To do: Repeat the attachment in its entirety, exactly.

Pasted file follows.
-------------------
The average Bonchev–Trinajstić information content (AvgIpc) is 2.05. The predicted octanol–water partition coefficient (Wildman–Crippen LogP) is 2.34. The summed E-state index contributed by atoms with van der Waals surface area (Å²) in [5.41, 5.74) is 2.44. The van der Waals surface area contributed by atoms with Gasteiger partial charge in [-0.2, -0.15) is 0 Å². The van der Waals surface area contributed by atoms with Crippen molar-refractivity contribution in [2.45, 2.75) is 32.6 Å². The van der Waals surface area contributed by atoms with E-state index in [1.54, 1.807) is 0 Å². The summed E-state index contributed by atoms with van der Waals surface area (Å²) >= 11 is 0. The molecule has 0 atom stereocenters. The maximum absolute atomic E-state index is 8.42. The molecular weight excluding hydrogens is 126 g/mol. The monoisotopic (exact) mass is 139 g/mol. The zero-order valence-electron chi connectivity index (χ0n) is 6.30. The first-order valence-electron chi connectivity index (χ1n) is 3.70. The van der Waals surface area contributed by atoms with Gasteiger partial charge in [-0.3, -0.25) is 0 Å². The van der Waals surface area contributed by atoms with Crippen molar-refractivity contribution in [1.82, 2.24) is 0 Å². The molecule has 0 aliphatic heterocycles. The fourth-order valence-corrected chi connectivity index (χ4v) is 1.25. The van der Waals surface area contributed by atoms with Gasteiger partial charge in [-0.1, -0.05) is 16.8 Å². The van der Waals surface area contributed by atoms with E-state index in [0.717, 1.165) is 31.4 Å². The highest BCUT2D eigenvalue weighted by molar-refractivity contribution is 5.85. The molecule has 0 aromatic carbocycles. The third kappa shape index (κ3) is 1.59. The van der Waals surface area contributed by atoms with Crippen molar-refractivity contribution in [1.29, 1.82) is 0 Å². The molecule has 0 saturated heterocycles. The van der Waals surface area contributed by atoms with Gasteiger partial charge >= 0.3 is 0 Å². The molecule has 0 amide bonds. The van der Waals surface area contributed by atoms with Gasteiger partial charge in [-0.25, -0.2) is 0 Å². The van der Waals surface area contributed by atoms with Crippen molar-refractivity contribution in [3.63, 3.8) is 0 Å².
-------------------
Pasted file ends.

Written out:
The average Bonchev–Trinajstić information content (AvgIpc) is 2.05. The predicted octanol–water partition coefficient (Wildman–Crippen LogP) is 2.34. The summed E-state index contributed by atoms with van der Waals surface area (Å²) in [5.41, 5.74) is 2.44. The van der Waals surface area contributed by atoms with Gasteiger partial charge in [-0.2, -0.15) is 0 Å². The van der Waals surface area contributed by atoms with Crippen molar-refractivity contribution in [2.45, 2.75) is 32.6 Å². The van der Waals surface area contributed by atoms with E-state index in [1.54, 1.807) is 0 Å². The summed E-state index contributed by atoms with van der Waals surface area (Å²) >= 11 is 0. The molecule has 0 atom stereocenters. The maximum absolute atomic E-state index is 8.42. The molecular weight excluding hydrogens is 126 g/mol. The monoisotopic (exact) mass is 139 g/mol. The zero-order valence-electron chi connectivity index (χ0n) is 6.30. The first-order valence-electron chi connectivity index (χ1n) is 3.70. The van der Waals surface area contributed by atoms with Gasteiger partial charge in [-0.3, -0.25) is 0 Å². The van der Waals surface area contributed by atoms with Crippen molar-refractivity contribution in [1.82, 2.24) is 0 Å². The molecule has 0 aliphatic heterocycles. The fourth-order valence-corrected chi connectivity index (χ4v) is 1.25. The van der Waals surface area contributed by atoms with Gasteiger partial charge in [-0.1, -0.05) is 16.8 Å². The van der Waals surface area contributed by atoms with E-state index in [0.717, 1.165) is 31.4 Å². The highest BCUT2D eigenvalue weighted by molar-refractivity contribution is 5.85. The molecule has 0 aromatic carbocycles. The third kappa shape index (κ3) is 1.59. The van der Waals surface area contributed by atoms with Crippen molar-refractivity contribution in [1.29, 1.82) is 0 Å². The molecule has 0 saturated heterocycles. The van der Waals surface area contributed by atoms with Gasteiger partial charge >= 0.3 is 0 Å². The molecule has 0 amide bonds. The van der Waals surface area contributed by atoms with Gasteiger partial charge in [-0.25, -0.2) is 0 Å². The van der Waals surface area contributed by atoms with Crippen molar-refractivity contribution in [3.63, 3.8) is 0 Å².